Hoff: First off, what was some of your most interesting findings when you were out there? What were you not expecting to find that you found?
Schneider: The biggest thing we’ve talked about from the findings is a story about volatility. I think this is really relevant when you think about credit cards. So we asked everybody about their income. We tracked paychecks. And what we found was that on average, people experience five months of the year where their pay from their paychecks and their variety of income was either 25% more or 25% less than their average pay. Five months of the year. I feel like I have to really emphasize it. It’s a huge amount of time. What’s even crazier is that we use that benchmark of 25% higher or lower because that’s the benchmark that’s been used in other academic research. But actually, the spikes and dips that we saw in income were 50 percent higher or lower than average. It’s a huge –
Hoff: Were they a lot of contractors or was it overtime pay? What was it that caused these kinds of fluctuations?
Schneider: The common story is the economy. For some people, that’s the case. But when we look at it statistically, the biggest driver for volatility in our research sample was change in the amount of paycheck from the same job. So what it is, I can tell through a story best. One woman we talk about in the book works at a casino and her income is really dependent on tips, and of course tips are highly variable. So that’s the phenomenon for lots of people. But then somebody else we got to know worked as a salary employee but doing tax preparation. Well, that happens in the first quarter of the year. Somebody else works at a retail store and gets a variable number of hours each depending on demand at the store. That’s because of productivity enhancements, it’s become really common for all kinds of employers to be able to flex the amount of workers that they have on site, depending on demand for their services. So that was already the case in manufacturing. It’s really the case now in retail and other kinds of service jobs. So lots of people, millions of people in our country have a steady job but not a steady paycheck.
Hoff: So what does that mean as far as their financial lives go, when it fluctuates so much, when half the year essentially they can’t really predict it?
Schneider: So many things. So first of all, it means budgeting is real-time and constant. One family I talked to and I said, “What’s your financial life like?” They say, “Well, it’s really about Sunday nights.” Because on Sunday nights every week, what they would do is sit down. That’s when the husband and the wife and his family would get their hours from their job and then they estimate their paychecks, and then they look at each of their bills and decide which bills they could pay and which bills had to be put off, on a weekly basis. But lots of people are managing their balance real-time. So we saw a lot of people who instead of going to the grocery store once a week would go every few days in an effort to spend less in each moment. They just want to hold on to cash, not overspend in any particular minute. So budgeting really changes when you have that volatility. It also gets really hard to think ahead. The energy you might otherwise spend thinking about 3 years from now or 10 years from now has to get refocused toward next week, next month, three months from now. We really see it as a cause that people are pulling their focus in to closer, nearer term issues.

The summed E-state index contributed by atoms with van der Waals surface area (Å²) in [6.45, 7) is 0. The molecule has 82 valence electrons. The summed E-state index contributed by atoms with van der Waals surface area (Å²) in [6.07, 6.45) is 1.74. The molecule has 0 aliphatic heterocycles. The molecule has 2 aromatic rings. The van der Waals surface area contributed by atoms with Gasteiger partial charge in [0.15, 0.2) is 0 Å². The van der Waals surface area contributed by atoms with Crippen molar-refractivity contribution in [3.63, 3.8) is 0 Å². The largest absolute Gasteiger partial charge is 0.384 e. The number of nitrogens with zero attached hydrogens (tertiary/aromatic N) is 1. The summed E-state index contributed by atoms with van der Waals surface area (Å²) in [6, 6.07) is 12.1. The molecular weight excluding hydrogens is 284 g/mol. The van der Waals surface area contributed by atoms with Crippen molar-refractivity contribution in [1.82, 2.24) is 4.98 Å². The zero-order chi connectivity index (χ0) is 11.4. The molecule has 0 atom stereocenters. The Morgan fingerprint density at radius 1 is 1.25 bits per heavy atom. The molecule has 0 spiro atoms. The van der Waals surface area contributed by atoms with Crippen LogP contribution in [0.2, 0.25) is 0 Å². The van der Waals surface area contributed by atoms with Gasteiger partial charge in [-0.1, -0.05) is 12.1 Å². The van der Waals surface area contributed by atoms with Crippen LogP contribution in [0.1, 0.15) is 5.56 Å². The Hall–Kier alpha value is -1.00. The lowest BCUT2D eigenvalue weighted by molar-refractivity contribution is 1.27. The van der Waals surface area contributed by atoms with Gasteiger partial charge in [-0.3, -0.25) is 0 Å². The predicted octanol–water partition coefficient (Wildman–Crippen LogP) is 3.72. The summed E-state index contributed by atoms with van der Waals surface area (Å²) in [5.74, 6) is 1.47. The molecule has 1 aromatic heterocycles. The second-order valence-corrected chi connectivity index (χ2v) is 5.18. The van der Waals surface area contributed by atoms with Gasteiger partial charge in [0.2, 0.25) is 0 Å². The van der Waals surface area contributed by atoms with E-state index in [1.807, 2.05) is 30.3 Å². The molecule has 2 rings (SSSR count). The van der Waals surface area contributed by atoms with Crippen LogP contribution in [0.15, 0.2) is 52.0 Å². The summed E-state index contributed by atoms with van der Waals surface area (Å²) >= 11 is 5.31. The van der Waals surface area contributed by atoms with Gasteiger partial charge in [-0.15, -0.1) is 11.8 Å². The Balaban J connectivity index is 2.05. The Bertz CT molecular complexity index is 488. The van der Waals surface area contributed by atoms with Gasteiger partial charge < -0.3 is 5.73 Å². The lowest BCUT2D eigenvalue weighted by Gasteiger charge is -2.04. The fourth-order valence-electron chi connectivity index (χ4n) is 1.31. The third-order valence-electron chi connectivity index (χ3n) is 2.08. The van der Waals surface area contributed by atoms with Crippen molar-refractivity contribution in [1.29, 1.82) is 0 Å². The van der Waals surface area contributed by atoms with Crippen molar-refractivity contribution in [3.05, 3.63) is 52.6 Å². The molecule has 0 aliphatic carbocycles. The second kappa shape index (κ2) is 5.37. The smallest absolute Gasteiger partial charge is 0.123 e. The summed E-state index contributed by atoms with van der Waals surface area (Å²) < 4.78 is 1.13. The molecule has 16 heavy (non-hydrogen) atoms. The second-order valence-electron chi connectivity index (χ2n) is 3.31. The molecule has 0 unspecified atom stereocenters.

Hoff: What did you find ended up disrupting their finances the most? Was it some sort of emergency like a car accident or a medical issue when suddeny that real-time budgeting gets thrown out?
Schneider: That’s the other thing that I feel like is a myth that our research starts to not quite dispel because it’s not quite a myth but adds some complexity to. It is the case that people have spikes in their spending needs, right? Car break down, health care, all the stuff you just said. But it’s also the case that spending is volatile on ongoing basis. We tend to think of spending the same way we tend to think of income like it’s going to be basically steady then maybe you get a bonus at the end of the year or conversely maybe just basically spending and something bad happens every 18 months. But the reality what we saw was that spending was just as volatile as income.
Hoff: Every month?
Schneider: Yeah, every month. And some of it is because in response to income volatility, like my income was low so I didn’t pay this bill or my income was high so I paid these back-bills that I now owed. That has a huge impact on families because then they accumulate fees. They accumulate late payments and it makes it really hard for them to plan in another way. It impacts their credit, obviously, if they’re doing that with credit cards. So, some of the volatility is what we thought of as the spending volatility as a result of the income volatility but it’s also the case that there are things that aren’t quite emergencies but are also still spikey. Christmas is a good example, the beginning of the school year, or people have birthdays, people have graduation parties. There are all sorts of moments when you might spend.
Hoff: Vacation for the family.
Schneider: Exactly. And so the word emergency always is tripping me up because there’s lots of spikes in spending. Sometimes there are unknown or unpredictable but they’re pretty common. They’re not rare.
Hoff: Did you find any families that you felt were somehow handling this volatility better than others and what were the things that they were doing that were right in a sense? Because they had their finances under control.
Schneider: It’s such a good question. A lot of it we tried to do in this work was take the stories and identify strategies that could work. The meta point, like the overarching point is that the strategies that work, they arise from when somebody knows themselves and knows how to set up a system that works for them but takes lots of different forms. One woman we got to know, when she had income spikes, she would grab those spikes and stock her pantry. So she set up that eight months’ worth of toothpaste. Will never need to buy again. But she knew as a result that if her income drops –